As Major Thomas says in his closing arguments of the court-martial, “The fact of the matter is that war changes men’s natures. The barbarities of war are seldom committed by abnormal men. The tragedy of war is that these horrors are committed by normal men in abnormal situations. Situations in which the ebb and flow of everyday life have departed and have been replaced by a constant round of fear and anger, blood and death.” It is a powerful speech in a powerful scene. And while it may fall on deaf ears in the court room, it should certainly ring loud and clear among the audience.

It is natural to make comparisons to A Few Good Men. One could argue that the Tome Cruise and Jack Nicholson classic is in fact an American remake of Breaker Morant. But where Cruise succeeds Jack Thompson as Major Thomas fails and as a result Morant’s message is made all the more powerful. Morant may have benefited from Hollywood’s insatiable love of action, particularly in the early moments of film. As I’ve said it really drags along until the scene in which we witness the loss of Morant’s Captain in a typical guerrilla attack.

Several characters tried to impress the idea that the mechanization of the 20th century drug warfare back down to a level of barbarism not seen in hundreds of years, but the argument is unconvincing. The American Revolution was won in part with guerrilla tactics and in the American Civil War the Confederate morale was dealt a heavy blow through Union General William T. Sherman‘s attacks on civilian targets through Georgia. No, as any Guns N’ Roses fan worth their mettle will tell you, there never has been and never will be anything civil about war. It is an uncomfortable fact made more so by the 24 hour news cycle and the accessibility afforded by the internet.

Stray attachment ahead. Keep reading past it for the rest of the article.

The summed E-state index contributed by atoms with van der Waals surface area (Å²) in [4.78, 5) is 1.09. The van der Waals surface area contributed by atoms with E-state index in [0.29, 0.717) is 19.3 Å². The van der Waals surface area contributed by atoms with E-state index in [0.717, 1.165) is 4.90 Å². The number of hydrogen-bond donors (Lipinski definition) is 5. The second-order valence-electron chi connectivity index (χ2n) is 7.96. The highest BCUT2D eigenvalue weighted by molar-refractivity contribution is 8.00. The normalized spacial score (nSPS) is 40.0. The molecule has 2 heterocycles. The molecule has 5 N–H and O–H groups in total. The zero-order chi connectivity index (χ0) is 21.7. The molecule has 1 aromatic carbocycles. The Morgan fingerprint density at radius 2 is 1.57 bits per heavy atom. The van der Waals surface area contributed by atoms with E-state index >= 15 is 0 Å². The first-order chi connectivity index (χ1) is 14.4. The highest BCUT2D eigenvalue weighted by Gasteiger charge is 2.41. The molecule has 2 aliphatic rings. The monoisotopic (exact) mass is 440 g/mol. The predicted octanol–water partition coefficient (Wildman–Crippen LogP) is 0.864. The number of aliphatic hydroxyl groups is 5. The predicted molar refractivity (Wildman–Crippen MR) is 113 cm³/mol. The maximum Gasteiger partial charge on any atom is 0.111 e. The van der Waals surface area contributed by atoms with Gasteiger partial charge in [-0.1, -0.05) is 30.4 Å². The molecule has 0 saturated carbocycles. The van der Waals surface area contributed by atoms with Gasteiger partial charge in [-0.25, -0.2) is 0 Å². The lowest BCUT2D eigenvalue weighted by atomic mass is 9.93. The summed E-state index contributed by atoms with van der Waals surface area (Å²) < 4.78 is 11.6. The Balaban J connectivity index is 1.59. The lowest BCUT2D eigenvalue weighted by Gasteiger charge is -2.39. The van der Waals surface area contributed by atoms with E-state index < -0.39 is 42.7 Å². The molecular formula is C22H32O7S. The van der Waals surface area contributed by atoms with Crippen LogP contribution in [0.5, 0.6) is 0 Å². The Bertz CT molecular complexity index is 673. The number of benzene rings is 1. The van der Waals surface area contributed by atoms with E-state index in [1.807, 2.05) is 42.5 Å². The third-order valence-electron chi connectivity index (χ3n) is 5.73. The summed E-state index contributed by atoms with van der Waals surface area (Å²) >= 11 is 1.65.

2 Responses

  1. Not seen in hundreds of years? In my opinion – A hundred years ago there was not such a big influence and method of spreading news socially like the internet offers us today. I do have military experience (3rd generation soldier after my dad and gran dad) and trust me – some of the most gruesome things that happens in war – never get spoken about or actually seen by those not doing the fighting first hand.

    Excellent post – I don’t agree with the video, but have seen worse and heard some really horrific tales that makes this look like a prank. (though it hurts me to even use the word “prank”)

    Thanks for sharing.

    • That’s precisely my point. It’s been since the World Wars that the horrors of war have been seen by so many because at that time a large percentage of the world’s youth were on the front lines. I was suggesting that a large number of people can now be on the front lines virtually through the internet, but you’re saying not even the internet has conveyed the horrors of war to their fullest extent, which makes the act of war that more horrifying.